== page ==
Russell Moore, president of the Ethics & Religious Liberty Commission of the Southern Baptist Convention, the largest Protestant denomination in the United States, says churches should not abandon the debate on gay marriage and overall sexual ethics.
Speaking at an event in Austin, Texas, on Wednesday, Moore asserted that "to capitulate on those issues" on sexual ethics "is not an option for a Gospel people."
"There are some people in our context right now who because these issues of sexuality and the sexual revolution are so controversial and so often confused, where people will often say to those who hold to even the most basic definition of a Christian sexual ethic 'you're a bigot,' the proper response is to simply be silent," said Moore.
By avoiding sexual ethics debates the Church is "not just avoiding a social issue or a moral issue, we are avoiding a Gospel issue," he emphasized.
Moore also told those gathered that Christians are called to be both a people of "conviction and kindness" when arguing in defense of traditional Christian sexual ethics.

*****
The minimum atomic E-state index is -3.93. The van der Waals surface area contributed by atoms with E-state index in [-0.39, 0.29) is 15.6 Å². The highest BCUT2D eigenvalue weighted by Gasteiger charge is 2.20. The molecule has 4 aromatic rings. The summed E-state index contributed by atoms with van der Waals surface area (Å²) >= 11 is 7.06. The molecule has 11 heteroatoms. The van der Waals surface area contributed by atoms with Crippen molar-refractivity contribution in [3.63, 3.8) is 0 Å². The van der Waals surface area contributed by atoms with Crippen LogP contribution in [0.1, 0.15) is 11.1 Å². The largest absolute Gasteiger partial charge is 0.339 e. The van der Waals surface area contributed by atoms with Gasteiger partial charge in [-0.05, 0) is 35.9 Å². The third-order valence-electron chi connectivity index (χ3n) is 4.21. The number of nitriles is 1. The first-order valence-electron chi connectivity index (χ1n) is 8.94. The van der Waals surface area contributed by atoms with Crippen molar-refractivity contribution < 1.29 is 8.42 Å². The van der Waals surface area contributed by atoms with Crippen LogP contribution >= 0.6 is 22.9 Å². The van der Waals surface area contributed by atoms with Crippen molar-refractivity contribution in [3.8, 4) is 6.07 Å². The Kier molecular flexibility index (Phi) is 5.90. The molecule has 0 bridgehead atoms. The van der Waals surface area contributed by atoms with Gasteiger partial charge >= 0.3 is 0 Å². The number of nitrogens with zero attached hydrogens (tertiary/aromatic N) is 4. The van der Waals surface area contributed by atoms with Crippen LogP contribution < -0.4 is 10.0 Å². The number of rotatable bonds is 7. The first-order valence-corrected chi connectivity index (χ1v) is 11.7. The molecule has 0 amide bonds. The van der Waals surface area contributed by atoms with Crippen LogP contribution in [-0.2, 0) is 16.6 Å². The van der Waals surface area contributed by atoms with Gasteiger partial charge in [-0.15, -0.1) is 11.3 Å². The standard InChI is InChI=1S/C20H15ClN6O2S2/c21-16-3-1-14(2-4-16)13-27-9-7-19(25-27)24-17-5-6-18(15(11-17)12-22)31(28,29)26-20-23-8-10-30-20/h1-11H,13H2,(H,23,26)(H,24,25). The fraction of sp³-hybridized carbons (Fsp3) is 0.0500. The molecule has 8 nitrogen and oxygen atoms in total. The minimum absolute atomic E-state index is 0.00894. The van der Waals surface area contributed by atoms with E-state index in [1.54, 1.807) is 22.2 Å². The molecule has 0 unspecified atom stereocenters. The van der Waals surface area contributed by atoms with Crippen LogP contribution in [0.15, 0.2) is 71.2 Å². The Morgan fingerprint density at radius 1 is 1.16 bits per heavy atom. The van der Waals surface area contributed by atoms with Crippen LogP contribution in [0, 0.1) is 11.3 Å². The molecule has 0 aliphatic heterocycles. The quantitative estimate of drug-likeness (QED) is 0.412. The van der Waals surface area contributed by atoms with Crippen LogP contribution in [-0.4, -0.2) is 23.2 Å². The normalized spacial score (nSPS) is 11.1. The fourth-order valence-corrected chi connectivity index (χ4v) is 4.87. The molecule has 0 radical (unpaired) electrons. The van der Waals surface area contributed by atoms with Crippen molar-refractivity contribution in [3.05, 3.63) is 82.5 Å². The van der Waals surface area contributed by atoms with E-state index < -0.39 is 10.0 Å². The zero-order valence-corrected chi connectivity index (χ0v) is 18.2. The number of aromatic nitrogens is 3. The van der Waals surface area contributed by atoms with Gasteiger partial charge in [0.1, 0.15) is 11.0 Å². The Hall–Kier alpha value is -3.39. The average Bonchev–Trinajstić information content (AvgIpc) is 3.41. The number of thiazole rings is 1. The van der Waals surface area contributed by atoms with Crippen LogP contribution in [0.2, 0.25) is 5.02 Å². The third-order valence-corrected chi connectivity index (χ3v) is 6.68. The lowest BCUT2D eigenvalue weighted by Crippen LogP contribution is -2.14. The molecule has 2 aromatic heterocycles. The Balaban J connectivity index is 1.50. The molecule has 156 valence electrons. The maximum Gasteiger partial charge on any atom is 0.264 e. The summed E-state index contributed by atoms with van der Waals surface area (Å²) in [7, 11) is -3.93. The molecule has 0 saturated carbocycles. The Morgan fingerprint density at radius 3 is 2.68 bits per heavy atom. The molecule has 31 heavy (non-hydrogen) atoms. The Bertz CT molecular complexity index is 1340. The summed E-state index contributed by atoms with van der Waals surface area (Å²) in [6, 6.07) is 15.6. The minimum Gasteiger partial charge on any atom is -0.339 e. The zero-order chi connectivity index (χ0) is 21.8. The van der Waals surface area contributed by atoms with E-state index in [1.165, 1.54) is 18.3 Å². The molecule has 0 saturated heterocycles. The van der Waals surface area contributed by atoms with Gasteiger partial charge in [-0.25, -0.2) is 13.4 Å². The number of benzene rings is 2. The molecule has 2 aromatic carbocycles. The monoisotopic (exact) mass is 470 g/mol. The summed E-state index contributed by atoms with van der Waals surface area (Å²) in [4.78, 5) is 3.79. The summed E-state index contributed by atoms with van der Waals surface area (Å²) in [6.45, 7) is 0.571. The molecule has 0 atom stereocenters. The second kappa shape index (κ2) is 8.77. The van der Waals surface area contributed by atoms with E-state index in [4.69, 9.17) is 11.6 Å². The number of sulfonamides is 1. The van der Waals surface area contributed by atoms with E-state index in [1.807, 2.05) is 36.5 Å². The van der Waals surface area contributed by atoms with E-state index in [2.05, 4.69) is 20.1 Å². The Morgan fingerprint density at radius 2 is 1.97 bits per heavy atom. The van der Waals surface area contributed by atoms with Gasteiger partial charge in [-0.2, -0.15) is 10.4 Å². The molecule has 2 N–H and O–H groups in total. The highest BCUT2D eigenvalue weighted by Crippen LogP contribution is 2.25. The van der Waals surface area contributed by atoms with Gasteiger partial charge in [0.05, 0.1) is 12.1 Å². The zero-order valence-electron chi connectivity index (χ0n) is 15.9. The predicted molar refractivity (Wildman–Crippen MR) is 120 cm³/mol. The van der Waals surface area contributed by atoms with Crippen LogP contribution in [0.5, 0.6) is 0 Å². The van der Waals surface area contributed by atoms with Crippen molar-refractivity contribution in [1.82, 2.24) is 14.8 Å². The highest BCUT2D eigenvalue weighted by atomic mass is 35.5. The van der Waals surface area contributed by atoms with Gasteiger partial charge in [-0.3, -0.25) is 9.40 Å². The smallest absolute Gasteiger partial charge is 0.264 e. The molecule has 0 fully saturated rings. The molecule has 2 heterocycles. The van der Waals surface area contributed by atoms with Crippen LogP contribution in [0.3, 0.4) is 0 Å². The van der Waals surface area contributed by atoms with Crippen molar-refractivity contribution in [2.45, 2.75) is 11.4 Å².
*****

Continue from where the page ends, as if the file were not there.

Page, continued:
"We … tend to think of kindness and we tend to think of gentleness as being weakness or being passivity or being politeness, a politeness that does not address or does not engage controversy," said Moore.
"The Church now has the opportunity to articulate a distinctively Christian witness to marriage and sexuality. For a long time in the 20th century, local churches could count on the culture to do pre-evangelism."
Moore's comments came as part of the ERLC's event Equip Austin and was available for viewing both in person and via simulcast.
In addition to Moore, featured speakers included former English professor Rosaria Butterfield, The Village Church pastor Matt Chandler, and Jim Richards, executive director of the Southern Baptists of Texas Convention.
Equip Austin comes a month after the SBC passed a resolution at their annual convention in Columbus, Ohio, upholding the definition of marriage as being between one man and one woman.
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Known as Resolution 5 or "On the Call to Public Witness on Marriage," the measure was passed days before the U.S. Supreme Court decision striking down state level bans on gay marriage.
"Southern Baptists recognize that no governing institution has the authority to negate or usurp God's definition of marriage," read Resolution 5, in part.
"No matter how the Supreme Court rules, the Southern Baptist Convention reaffirms its unwavering commitment to its doctrinal and public beliefs concerning marriage …"